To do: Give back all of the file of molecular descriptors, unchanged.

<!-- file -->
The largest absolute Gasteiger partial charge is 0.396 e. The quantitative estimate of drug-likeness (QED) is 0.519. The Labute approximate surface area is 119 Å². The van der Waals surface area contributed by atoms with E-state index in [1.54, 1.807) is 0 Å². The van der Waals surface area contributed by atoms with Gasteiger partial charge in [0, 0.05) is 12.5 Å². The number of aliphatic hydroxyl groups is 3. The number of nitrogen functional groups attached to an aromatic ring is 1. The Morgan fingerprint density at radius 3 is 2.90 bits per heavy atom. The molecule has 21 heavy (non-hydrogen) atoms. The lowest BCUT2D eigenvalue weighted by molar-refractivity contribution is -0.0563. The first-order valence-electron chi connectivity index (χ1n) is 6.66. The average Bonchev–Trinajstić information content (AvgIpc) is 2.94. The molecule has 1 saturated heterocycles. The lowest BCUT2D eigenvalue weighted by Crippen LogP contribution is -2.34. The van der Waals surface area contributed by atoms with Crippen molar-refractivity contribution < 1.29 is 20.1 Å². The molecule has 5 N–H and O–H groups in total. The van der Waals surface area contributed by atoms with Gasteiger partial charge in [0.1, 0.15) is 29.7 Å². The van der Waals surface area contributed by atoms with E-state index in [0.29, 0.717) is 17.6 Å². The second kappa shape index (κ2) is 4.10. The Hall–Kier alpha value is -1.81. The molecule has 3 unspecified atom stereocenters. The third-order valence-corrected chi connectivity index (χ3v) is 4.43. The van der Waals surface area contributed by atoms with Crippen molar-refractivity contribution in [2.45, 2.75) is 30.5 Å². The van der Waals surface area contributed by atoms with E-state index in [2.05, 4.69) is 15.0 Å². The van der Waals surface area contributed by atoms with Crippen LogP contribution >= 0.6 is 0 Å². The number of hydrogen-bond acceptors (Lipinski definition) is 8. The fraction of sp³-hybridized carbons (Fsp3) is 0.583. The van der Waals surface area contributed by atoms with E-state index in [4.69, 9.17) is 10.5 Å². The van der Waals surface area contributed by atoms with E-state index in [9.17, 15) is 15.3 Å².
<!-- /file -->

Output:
The largest absolute Gasteiger partial charge is 0.396 e. The quantitative estimate of drug-likeness (QED) is 0.519. The Labute approximate surface area is 119 Å². The van der Waals surface area contributed by atoms with E-state index in [1.54, 1.807) is 0 Å². The van der Waals surface area contributed by atoms with Gasteiger partial charge in [0, 0.05) is 12.5 Å². The number of aliphatic hydroxyl groups is 3. The number of nitrogen functional groups attached to an aromatic ring is 1. The Morgan fingerprint density at radius 3 is 2.90 bits per heavy atom. The molecule has 21 heavy (non-hydrogen) atoms. The lowest BCUT2D eigenvalue weighted by molar-refractivity contribution is -0.0563. The first-order valence-electron chi connectivity index (χ1n) is 6.66. The average Bonchev–Trinajstić information content (AvgIpc) is 2.94. The molecule has 1 saturated heterocycles. The lowest BCUT2D eigenvalue weighted by Crippen LogP contribution is -2.34. The van der Waals surface area contributed by atoms with Crippen molar-refractivity contribution < 1.29 is 20.1 Å². The molecule has 5 N–H and O–H groups in total. The van der Waals surface area contributed by atoms with Gasteiger partial charge in [0.1, 0.15) is 29.7 Å². The van der Waals surface area contributed by atoms with E-state index in [0.29, 0.717) is 17.6 Å². The second kappa shape index (κ2) is 4.10. The Hall–Kier alpha value is -1.81. The molecule has 3 unspecified atom stereocenters. The third-order valence-corrected chi connectivity index (χ3v) is 4.43. The van der Waals surface area contributed by atoms with Crippen molar-refractivity contribution in [2.45, 2.75) is 30.5 Å². The van der Waals surface area contributed by atoms with E-state index in [2.05, 4.69) is 15.0 Å². The van der Waals surface area contributed by atoms with Crippen LogP contribution >= 0.6 is 0 Å². The number of hydrogen-bond acceptors (Lipinski definition) is 8. The fraction of sp³-hybridized carbons (Fsp3) is 0.583. The van der Waals surface area contributed by atoms with E-state index in [4.69, 9.17) is 10.5 Å². The van der Waals surface area contributed by atoms with E-state index in [9.17, 15) is 15.3 Å².